“Maybe the terrorists were starting to be a bad influence on him,” Maggie quipped as she pushed back from the table so she could knit more comfortably.

Melissa snorted. “No, I disagree. I think Cannon is still a gentleman, but when you’re in extreme situations where you could literally die tomorrow, well, I just think people behave differently then.”

“But not so differently that he doesn’t pay attention to every detail of his clothing or bathing.” Maggie smoothed out her knitting, seeming to look for a dropped stitch. Melissa shrugged and threw Mary a knowing smile. The three of them had lived together for a while and they knew only too well how meticulous Maggie was about her showers.

“Well, Cannon is a different kind of hero, and I like that about him and the novels in general. And he doesn’t even think of himself as a hero. He’s humble that way.”

“Exactly,” Mary interrupted Randy. “This is no one-man-saves-the-day kind of thriller. It’s a team effort. Other people, other otherwise regular people, work with Cannon to thwart the terrorists. Everyone has some kind of skill, like Cannon using his lawyering skills to negotiate, to try to save lives. It’s not effective by itself, but in working with the other hostages, they have a real chance.  You really don’t know how or whether they can get out of these traps.”

Randy marveled at Mary. He didn’t think she much cared for thrillers, but she had definitely warmed to this series by John Howell. And he could guess why. After reading Howell’s first novel My GRL, Mary had told him that Cannon reminded her of him: his manners, his old-fashioned sense of propriety, his attention to detail, and his shunning of the limelight. Any time Randy and his deputies solved a case, it didn’t matter how much work Randy put into the effort, he always gave credit to his deputies, keeping himself in the background.

“So there will be a third novel, right?” Maggie looked up from her knitting when her question was met with silence. “Oh, right. It’s a trilogy.” She gave Randy and her cousins a big smile, which disappeared as soon as she saw the empty plate where there once had been a pile of hot, powdery beignets.

“Well, I give His Revenge five stars.  Who’s with me?”  Mary looked around the table.

“I give it a five,” said Maggie as she played with the remains of powered sugar on her plate.

“Five for me,” said Melissa. Randy nodded his assent and sat back, feeling some pride about the discussion.  They were done for tonight, but they weren’t done reading and talking about John Cannon, a different kind of American hero.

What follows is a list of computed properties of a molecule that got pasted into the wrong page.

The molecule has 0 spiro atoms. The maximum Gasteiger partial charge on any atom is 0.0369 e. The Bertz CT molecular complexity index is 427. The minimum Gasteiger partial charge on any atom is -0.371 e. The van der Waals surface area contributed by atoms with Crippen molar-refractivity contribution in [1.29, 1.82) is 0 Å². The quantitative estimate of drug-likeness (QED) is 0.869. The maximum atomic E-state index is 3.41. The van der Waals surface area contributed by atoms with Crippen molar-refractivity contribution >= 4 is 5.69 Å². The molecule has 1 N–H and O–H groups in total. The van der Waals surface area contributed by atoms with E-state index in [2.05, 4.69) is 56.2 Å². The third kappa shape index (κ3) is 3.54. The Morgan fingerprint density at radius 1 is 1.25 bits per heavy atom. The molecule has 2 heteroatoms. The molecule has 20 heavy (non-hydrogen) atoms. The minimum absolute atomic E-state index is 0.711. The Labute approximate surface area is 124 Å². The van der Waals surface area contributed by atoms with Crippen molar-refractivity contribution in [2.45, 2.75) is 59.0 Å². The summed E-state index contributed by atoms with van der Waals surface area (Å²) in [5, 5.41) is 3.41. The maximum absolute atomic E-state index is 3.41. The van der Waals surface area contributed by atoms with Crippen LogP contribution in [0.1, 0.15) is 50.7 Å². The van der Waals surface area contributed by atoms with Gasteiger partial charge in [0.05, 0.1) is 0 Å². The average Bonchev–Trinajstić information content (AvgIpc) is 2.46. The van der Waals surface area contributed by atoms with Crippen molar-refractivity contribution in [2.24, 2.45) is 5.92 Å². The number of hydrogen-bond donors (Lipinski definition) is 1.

Oh, dear Reader, are you still here?  Well, what are you waiting for?  Head on over to Amazon and pick up a copy of His Revenge!






A Different Kind of Book Review: Town Father: Where Graceful Girls Abound

My dear friends, I’ve been inspired to write a different kind of review for a novel that is currently ON SALE at Amazon.  Kevin Brennan’s Town Father: Where Graceful Girls Abound is available for 99 cents this weekend only.  I recommend you pick up a copy now and read my review later.  But, it’s a free country.  Do as you choose.


Maggie assayed the kitchen table, using her index finger to count the settings.  There were only the four of them tonight, but still she wanted to count and be sure she hadn’t overlooked anything.  It was her night to “host” the book club she and her cousins had formed.  The core of the club included herself and her two cousins, Melissa and Mary.  Lately, Randy, Mary’s boyfriend, had been joining them.

Well, he’d been joining them because he was already there, already spending weekends at Mary’s house.  Maggie smiled.  She was looking forward to hearing Randy’s take on Town Father: Where Graceful Girls Abound, the latest novel by Kevin Brennan.  She had thought of him a lot while reading the novel, imagining him as Henry.  Strangely, though, she didn’t imagine Mary as Avis, Henry’s love, although she certainly wouldn’t say that during their meeting.

The tea kettle interrupted her meditation with its high-pitched squeal and, as if on cue, Melissa pulled up in the driveway and Mary and Randy came bounding down the stairs together.  She cast a side-long glance at Mary as Melissa entered the house and gave them all chilly hugs.

“I feel like my fingers might just break off like icicles, they’re so cold.”  Melissa reached for her cup after Maggie poured in the hot tea, using it to warm her hands.  “You need to knit me some new mittens, Maggie.”